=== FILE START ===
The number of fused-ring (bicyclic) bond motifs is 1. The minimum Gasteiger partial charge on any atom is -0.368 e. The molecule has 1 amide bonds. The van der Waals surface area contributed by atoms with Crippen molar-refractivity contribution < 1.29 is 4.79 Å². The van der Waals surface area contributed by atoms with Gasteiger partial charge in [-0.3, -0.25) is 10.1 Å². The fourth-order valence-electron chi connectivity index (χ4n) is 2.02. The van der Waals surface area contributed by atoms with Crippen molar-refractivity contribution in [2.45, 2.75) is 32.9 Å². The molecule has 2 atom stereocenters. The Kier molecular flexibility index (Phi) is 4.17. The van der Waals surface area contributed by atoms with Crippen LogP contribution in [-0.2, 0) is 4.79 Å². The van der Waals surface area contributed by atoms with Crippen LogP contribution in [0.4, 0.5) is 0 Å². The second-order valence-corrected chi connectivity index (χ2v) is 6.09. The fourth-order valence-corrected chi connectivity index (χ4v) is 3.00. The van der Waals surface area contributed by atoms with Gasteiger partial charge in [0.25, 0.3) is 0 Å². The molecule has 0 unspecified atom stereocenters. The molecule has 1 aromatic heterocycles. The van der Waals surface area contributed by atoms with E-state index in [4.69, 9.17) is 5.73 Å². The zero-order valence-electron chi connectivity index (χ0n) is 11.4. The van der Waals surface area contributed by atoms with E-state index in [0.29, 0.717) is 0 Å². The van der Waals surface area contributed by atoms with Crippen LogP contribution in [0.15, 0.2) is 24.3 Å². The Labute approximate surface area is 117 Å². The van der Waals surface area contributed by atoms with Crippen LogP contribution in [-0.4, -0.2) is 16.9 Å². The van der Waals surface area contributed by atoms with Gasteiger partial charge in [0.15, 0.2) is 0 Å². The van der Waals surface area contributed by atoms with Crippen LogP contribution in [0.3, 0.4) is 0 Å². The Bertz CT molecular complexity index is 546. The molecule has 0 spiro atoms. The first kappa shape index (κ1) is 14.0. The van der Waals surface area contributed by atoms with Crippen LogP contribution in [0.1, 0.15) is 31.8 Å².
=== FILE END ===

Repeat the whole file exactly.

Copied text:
The number of fused-ring (bicyclic) bond motifs is 1. The minimum Gasteiger partial charge on any atom is -0.368 e. The molecule has 1 amide bonds. The van der Waals surface area contributed by atoms with Crippen molar-refractivity contribution < 1.29 is 4.79 Å². The van der Waals surface area contributed by atoms with Gasteiger partial charge in [-0.3, -0.25) is 10.1 Å². The fourth-order valence-electron chi connectivity index (χ4n) is 2.02. The van der Waals surface area contributed by atoms with Crippen molar-refractivity contribution in [2.45, 2.75) is 32.9 Å². The molecule has 2 atom stereocenters. The Kier molecular flexibility index (Phi) is 4.17. The van der Waals surface area contributed by atoms with Crippen LogP contribution in [-0.2, 0) is 4.79 Å². The van der Waals surface area contributed by atoms with Crippen LogP contribution in [0.4, 0.5) is 0 Å². The second-order valence-corrected chi connectivity index (χ2v) is 6.09. The fourth-order valence-corrected chi connectivity index (χ4v) is 3.00. The van der Waals surface area contributed by atoms with Gasteiger partial charge in [0.25, 0.3) is 0 Å². The molecule has 0 unspecified atom stereocenters. The molecule has 1 aromatic heterocycles. The van der Waals surface area contributed by atoms with E-state index in [4.69, 9.17) is 5.73 Å². The zero-order valence-electron chi connectivity index (χ0n) is 11.4. The van der Waals surface area contributed by atoms with E-state index in [0.29, 0.717) is 0 Å². The van der Waals surface area contributed by atoms with Crippen LogP contribution in [0.15, 0.2) is 24.3 Å². The Labute approximate surface area is 117 Å². The van der Waals surface area contributed by atoms with Crippen LogP contribution in [-0.4, -0.2) is 16.9 Å². The van der Waals surface area contributed by atoms with Gasteiger partial charge in [0.15, 0.2) is 0 Å². The van der Waals surface area contributed by atoms with Crippen LogP contribution in [0.3, 0.4) is 0 Å². The Bertz CT molecular complexity index is 546. The molecule has 0 spiro atoms. The first kappa shape index (κ1) is 14.0. The van der Waals surface area contributed by atoms with Crippen LogP contribution in [0.1, 0.15) is 31.8 Å².